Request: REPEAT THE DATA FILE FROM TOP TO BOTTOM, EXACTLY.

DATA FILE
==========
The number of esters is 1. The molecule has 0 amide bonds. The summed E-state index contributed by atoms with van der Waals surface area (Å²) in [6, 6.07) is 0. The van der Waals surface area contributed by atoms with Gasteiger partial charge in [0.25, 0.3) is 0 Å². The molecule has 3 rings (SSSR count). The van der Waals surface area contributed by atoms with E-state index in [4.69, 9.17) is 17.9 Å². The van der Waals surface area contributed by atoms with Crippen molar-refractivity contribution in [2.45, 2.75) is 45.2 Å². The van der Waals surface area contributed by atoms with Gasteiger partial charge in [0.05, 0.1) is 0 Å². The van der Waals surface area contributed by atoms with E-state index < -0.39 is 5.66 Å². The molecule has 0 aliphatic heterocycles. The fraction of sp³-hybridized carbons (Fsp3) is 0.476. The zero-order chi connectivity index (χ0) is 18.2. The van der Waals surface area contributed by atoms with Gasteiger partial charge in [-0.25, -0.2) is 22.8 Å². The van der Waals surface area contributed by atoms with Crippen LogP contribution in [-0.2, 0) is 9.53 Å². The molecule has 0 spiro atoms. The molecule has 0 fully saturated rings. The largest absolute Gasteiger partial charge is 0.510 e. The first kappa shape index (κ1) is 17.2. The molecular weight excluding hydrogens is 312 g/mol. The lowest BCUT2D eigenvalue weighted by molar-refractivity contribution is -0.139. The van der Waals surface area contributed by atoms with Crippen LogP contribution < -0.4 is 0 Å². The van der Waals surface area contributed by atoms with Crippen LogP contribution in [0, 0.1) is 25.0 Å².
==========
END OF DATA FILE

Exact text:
The number of esters is 1. The molecule has 0 amide bonds. The summed E-state index contributed by atoms with van der Waals surface area (Å²) in [6, 6.07) is 0. The van der Waals surface area contributed by atoms with Gasteiger partial charge in [0.25, 0.3) is 0 Å². The molecule has 3 rings (SSSR count). The van der Waals surface area contributed by atoms with E-state index in [4.69, 9.17) is 17.9 Å². The van der Waals surface area contributed by atoms with Crippen molar-refractivity contribution in [2.45, 2.75) is 45.2 Å². The van der Waals surface area contributed by atoms with Gasteiger partial charge in [0.05, 0.1) is 0 Å². The van der Waals surface area contributed by atoms with E-state index < -0.39 is 5.66 Å². The molecule has 0 aliphatic heterocycles. The fraction of sp³-hybridized carbons (Fsp3) is 0.476. The zero-order chi connectivity index (χ0) is 18.2. The van der Waals surface area contributed by atoms with Gasteiger partial charge in [-0.25, -0.2) is 22.8 Å². The van der Waals surface area contributed by atoms with Crippen LogP contribution in [-0.2, 0) is 9.53 Å². The molecule has 0 spiro atoms. The molecule has 0 fully saturated rings. The largest absolute Gasteiger partial charge is 0.510 e. The first kappa shape index (κ1) is 17.2. The molecular weight excluding hydrogens is 312 g/mol. The lowest BCUT2D eigenvalue weighted by molar-refractivity contribution is -0.139. The van der Waals surface area contributed by atoms with Crippen LogP contribution < -0.4 is 0 Å². The van der Waals surface area contributed by atoms with Crippen LogP contribution in [0, 0.1) is 25.0 Å².